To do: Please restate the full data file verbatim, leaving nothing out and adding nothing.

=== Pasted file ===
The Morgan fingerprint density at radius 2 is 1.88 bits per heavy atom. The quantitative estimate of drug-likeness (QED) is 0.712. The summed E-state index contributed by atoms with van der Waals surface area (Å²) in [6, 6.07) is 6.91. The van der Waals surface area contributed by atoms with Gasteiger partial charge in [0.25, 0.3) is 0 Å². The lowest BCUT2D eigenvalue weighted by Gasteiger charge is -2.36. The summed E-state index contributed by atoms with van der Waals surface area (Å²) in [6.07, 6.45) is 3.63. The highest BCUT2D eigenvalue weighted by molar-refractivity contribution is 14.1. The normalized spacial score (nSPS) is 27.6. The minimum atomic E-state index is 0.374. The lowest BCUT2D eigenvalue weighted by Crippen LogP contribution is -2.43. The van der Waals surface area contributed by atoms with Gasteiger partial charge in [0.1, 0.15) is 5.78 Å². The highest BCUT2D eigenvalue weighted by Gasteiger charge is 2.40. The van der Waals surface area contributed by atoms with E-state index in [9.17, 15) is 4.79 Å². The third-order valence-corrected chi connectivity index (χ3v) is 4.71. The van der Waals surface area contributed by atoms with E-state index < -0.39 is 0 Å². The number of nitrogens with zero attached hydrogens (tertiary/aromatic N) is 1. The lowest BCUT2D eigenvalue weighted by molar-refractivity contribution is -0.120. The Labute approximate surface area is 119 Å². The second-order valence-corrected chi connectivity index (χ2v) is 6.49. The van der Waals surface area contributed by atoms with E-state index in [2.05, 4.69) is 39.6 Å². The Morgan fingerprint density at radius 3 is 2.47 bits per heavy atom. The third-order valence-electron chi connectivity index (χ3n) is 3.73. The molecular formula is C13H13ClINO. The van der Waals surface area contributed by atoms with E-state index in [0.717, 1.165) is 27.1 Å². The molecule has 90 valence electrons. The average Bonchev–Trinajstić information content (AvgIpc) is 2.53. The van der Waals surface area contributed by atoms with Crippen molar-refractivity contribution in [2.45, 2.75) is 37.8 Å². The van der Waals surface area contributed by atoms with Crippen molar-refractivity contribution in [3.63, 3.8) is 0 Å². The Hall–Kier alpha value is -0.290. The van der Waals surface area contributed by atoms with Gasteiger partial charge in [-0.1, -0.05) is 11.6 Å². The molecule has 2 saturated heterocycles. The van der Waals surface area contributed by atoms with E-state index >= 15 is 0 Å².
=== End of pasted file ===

The Morgan fingerprint density at radius 2 is 1.88 bits per heavy atom. The quantitative estimate of drug-likeness (QED) is 0.712. The summed E-state index contributed by atoms with van der Waals surface area (Å²) in [6, 6.07) is 6.91. The van der Waals surface area contributed by atoms with Gasteiger partial charge in [0.25, 0.3) is 0 Å². The lowest BCUT2D eigenvalue weighted by Gasteiger charge is -2.36. The summed E-state index contributed by atoms with van der Waals surface area (Å²) in [6.07, 6.45) is 3.63. The highest BCUT2D eigenvalue weighted by molar-refractivity contribution is 14.1. The normalized spacial score (nSPS) is 27.6. The minimum atomic E-state index is 0.374. The lowest BCUT2D eigenvalue weighted by Crippen LogP contribution is -2.43. The van der Waals surface area contributed by atoms with Gasteiger partial charge in [0.1, 0.15) is 5.78 Å². The highest BCUT2D eigenvalue weighted by Gasteiger charge is 2.40. The van der Waals surface area contributed by atoms with E-state index in [9.17, 15) is 4.79 Å². The third-order valence-corrected chi connectivity index (χ3v) is 4.71. The van der Waals surface area contributed by atoms with E-state index < -0.39 is 0 Å². The number of nitrogens with zero attached hydrogens (tertiary/aromatic N) is 1. The lowest BCUT2D eigenvalue weighted by molar-refractivity contribution is -0.120. The Labute approximate surface area is 119 Å². The second-order valence-corrected chi connectivity index (χ2v) is 6.49. The van der Waals surface area contributed by atoms with E-state index in [2.05, 4.69) is 39.6 Å². The Morgan fingerprint density at radius 3 is 2.47 bits per heavy atom. The third-order valence-electron chi connectivity index (χ3n) is 3.73. The molecular formula is C13H13ClINO. The van der Waals surface area contributed by atoms with E-state index in [0.717, 1.165) is 27.1 Å². The molecule has 90 valence electrons. The average Bonchev–Trinajstić information content (AvgIpc) is 2.53. The van der Waals surface area contributed by atoms with Crippen molar-refractivity contribution in [2.45, 2.75) is 37.8 Å². The van der Waals surface area contributed by atoms with Crippen molar-refractivity contribution in [3.63, 3.8) is 0 Å². The Hall–Kier alpha value is -0.290. The van der Waals surface area contributed by atoms with Gasteiger partial charge in [-0.1, -0.05) is 11.6 Å². The molecule has 2 saturated heterocycles. The van der Waals surface area contributed by atoms with E-state index >= 15 is 0 Å².